Under the Dome column: Frustration level running high
Under the Dome
This is the time of year when my frustration with government reaches a peak. They keep telling me that you can’t expect government to run like a corporation, and I guess that’s true, but I keep reaching back to my corporate days to solve government problems, and I end up very frustrated. Who’s in charge here? Is anyone accountable? Where is all that money going? Am I nuts? Don’t answer that last question.
Colorado’s state government and its extensions consist of about 22 different departments or agencies, 178 very independent K-12 school districts, a higher education system of dissimilar institutions, 64 counties that run human services and work programs, many local districts, a federal overreach that dictates much of what we do, and 100 legislators who have a better way. And we spend $30 billion a year.
And then. We have TABOR, Gallagher, Amendment 23 and hundreds of legislative dictates to the budget to contend with.
In the budget committee hearings, we review over 1,000 pockets of spending and match those to hundreds of budget line items, start with and build from last year’s budget (we should be evaluating outcomes), add mistakes and overruns, consider the department’s new ideas, and then add new bills to do new wonderful things proposed by new legislator-sponsored laws.
Am I complaining? Yes, I am. Would I do things differently? You bet I would. And I am trying with the help of a few really great allies. Last year I led and passed a bill to look at the effectiveness and costs of information technology. I cosponsored a bill to investigate Medicaid rates. I’m co-chairing the Education Leadership Council. I’ve worked to align our “Smart Act” strategy more to the budget process. And I’m working with other legislators and staff on a proposal that would go to the voters to replace the Gallagher Amendment.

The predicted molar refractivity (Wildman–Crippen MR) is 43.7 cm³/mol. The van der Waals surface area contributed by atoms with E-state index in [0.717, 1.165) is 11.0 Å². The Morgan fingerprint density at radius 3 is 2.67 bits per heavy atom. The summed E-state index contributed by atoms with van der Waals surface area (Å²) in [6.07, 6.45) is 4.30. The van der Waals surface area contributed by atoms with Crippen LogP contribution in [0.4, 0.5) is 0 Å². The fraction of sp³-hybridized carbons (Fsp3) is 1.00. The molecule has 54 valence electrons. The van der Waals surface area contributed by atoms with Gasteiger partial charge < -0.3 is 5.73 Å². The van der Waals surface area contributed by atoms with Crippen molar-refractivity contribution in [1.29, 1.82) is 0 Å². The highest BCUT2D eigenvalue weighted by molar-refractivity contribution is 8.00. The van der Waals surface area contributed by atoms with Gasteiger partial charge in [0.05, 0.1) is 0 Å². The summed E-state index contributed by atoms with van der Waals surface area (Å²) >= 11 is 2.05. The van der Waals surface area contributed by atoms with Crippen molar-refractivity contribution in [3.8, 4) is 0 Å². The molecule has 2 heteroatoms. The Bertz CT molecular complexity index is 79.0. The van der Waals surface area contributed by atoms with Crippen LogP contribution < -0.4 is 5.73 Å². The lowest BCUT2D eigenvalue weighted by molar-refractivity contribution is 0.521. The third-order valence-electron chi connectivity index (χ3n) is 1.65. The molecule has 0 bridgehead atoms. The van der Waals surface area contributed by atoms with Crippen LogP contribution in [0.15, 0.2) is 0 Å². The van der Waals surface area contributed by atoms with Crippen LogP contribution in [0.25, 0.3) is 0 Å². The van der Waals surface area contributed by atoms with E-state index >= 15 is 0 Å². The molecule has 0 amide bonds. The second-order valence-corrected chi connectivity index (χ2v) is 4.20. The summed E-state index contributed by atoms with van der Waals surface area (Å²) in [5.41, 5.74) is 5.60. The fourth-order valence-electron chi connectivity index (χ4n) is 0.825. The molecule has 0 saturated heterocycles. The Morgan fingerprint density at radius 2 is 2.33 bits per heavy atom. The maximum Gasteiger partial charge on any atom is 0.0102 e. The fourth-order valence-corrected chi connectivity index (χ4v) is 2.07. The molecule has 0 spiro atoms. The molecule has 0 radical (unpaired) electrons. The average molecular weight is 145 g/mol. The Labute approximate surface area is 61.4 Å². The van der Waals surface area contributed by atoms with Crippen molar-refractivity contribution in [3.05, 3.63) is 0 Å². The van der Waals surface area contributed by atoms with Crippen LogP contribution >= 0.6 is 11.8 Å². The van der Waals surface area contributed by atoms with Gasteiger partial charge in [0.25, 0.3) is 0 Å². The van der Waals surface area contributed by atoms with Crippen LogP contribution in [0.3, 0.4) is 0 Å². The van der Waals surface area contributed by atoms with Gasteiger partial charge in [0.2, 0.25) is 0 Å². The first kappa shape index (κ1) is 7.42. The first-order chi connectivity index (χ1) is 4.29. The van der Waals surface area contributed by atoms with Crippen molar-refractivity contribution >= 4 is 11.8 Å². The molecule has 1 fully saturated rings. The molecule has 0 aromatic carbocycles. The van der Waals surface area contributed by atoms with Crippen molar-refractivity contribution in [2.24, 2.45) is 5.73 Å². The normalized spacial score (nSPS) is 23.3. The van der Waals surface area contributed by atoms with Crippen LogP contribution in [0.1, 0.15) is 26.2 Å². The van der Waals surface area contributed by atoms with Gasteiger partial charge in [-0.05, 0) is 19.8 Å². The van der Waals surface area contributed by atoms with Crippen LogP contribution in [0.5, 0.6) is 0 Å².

I think our state government should focus on some changed priorities. We should be looking longer term at our visions and our strategies for achieving the vision. We should spend substantially more effort evaluating our existing programs. We should be designing and proposing to voters a way out of the current budgeting morass that has taken years to create. And we should and can solve the inequities between our school districts and rural versus urban economics.
We have statewide elections coming up, and a lot of candidates are trying to convince us to vote for them. I’m not a statewide candidate, but I have filed to run for the last term in my current position of representative for House District 57, and I’m paying attention to the statewide races, and so should you. Be careful whom you vote for. Let’s ask for leadership and fundamental change from bipartisan initiatives.
What do you think? Let me know. I read my emails, and I return phone calls.
Rep. Bob Rankin represents House District 57. He serves on the Joint Budget Committee and represents Garfield, Rio Blanco and Moffat counties.
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Marti Barbour was selected almost 20 years ago as the first recipient of a Habitat For Humanity house in the Roaring Fork Valley. She paid off her mortgage in June and recalled the dire times her family faced and the help that Habitat provided.